* While the whole book isn't a terrible example of this, the revelation of the X-Men's new costumes in ''Comicbook/AstonishingXMen'' is. In this two-page spread, the actual heroes in their new costumes would have taken up a small amount of one page if the DutchAngle were ditched. (With it, Kitty goes off the page slightly... ''thus losing most of her in the spine of the book''.) Most of the scene is the ''hangar wall'' as the X-Men walk in (the Blackbird's there, but you don't see much of it.) It's not even an ''awesome'' hangar wall that you'd get when the artists get to have their way at the cost of narrative. It's just a blank wall. ''A full page of blank wall.''
* ''Franchise/{{Superman}}: The Coming of Atlas'' suffers badly from this. Despite being a four-issue story arc, it basically consists of ''one'' long fight scene.
* Paul Pope is fond of this technique. His current project, ''Battling Boy'', has (per WordOfGod) ''40-page fight scenes''.
* ''365 Samurai and a Few Bowls of Rice'' consist of a panels taking up each page entirely and story telling focused on mood and atmosphere.
* ''ComicBook/KickAss'' sometimes is, sometimes isn't. Some issues goes by in days, some have ''months'' go by (especially when Dave is in the hospital).
* Some of the Franchise/{{Godzilla}} comics published by IDW are hit by this problem badly, particularly ''ComicBook/GodzillaKingdomOfMonsters'' and ''Godzilla: Oblivion'', both of which make use of very frequent (and rarely necessary) splash and double-splash pages, enormous panels containing nothing but character closeups and one-word speech bubbles, and pages dominated by huge patches of literal white space.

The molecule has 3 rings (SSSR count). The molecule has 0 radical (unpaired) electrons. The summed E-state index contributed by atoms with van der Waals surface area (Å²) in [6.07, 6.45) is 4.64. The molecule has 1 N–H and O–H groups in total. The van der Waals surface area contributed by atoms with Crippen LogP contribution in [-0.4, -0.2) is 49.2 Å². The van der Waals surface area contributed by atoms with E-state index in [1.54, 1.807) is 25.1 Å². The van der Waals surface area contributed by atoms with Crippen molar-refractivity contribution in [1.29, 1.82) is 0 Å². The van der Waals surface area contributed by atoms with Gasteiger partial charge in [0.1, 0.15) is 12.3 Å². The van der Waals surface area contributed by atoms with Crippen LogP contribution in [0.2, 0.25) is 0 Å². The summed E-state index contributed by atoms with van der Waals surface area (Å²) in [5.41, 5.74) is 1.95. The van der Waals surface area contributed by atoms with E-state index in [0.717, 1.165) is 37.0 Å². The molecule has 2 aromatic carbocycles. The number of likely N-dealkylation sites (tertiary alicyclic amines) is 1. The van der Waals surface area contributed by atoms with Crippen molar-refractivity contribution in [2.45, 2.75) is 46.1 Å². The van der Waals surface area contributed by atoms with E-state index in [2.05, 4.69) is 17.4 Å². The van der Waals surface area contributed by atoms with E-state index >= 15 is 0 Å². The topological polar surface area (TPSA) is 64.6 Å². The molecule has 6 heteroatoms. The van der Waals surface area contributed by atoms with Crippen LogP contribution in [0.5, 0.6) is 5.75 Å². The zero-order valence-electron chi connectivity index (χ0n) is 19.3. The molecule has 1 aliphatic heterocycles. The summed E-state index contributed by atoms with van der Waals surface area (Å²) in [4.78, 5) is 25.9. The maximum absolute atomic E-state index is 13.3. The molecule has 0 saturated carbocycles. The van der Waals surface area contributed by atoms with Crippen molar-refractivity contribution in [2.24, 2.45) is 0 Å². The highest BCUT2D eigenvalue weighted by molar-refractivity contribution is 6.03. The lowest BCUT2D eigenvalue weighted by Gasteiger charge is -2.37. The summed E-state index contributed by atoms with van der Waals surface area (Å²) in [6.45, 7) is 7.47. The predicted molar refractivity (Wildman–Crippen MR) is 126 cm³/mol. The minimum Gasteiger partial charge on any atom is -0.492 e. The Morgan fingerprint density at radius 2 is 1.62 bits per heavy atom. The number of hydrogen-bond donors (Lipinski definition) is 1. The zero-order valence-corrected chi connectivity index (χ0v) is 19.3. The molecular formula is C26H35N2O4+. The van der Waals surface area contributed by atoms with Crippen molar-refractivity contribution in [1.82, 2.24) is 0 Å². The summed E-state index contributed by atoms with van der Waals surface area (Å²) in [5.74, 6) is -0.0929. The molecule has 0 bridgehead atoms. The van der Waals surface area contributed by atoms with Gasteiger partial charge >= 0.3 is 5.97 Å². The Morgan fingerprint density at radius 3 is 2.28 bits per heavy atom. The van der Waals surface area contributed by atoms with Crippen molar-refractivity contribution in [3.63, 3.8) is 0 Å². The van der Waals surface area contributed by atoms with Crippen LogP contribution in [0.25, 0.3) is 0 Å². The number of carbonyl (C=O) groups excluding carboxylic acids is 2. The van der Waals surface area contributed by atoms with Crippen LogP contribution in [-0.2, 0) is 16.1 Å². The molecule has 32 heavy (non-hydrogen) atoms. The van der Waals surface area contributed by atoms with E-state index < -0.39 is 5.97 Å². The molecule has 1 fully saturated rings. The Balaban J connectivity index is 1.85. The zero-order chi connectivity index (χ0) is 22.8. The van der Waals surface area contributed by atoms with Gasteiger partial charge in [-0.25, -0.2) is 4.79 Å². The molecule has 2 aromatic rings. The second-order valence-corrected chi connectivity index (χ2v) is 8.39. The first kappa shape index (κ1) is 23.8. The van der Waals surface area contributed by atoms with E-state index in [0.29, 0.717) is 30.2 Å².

* The ''Franchise/StarWars'' comics published by Creator/MarvelComics since 2015 can run into this, by virtue of trying to evoke the grand, cinematic feeling of the films. Entire pages are often dedicated to ships floating through space, people running down halls, and Darth Vader standing around looking cool.

* While not too bad, ''Webcomic/DomainTnemrot'' is quite decompressed.
* Lately ''Webcomic/{{Misfile}}'' has been including more and more establishing panels. Thankfully it updates five pages a week, but it still gets annoying.
* ''Webcomic/{{Vattu}}'' is incredibly decompressed; the first couple of pages are just a baby being tossed over a fire.
* ''[[http://www.boltcity.com/copper/ Copper]]'' is made of this, though pages are self-contained and some are wordier than most of these.
* This is a side-effect of ''Webcomic/YumeHime'''s text-heavy format.

* ''WesternAnimation/SamuraiJack'' is the cartoon version of this.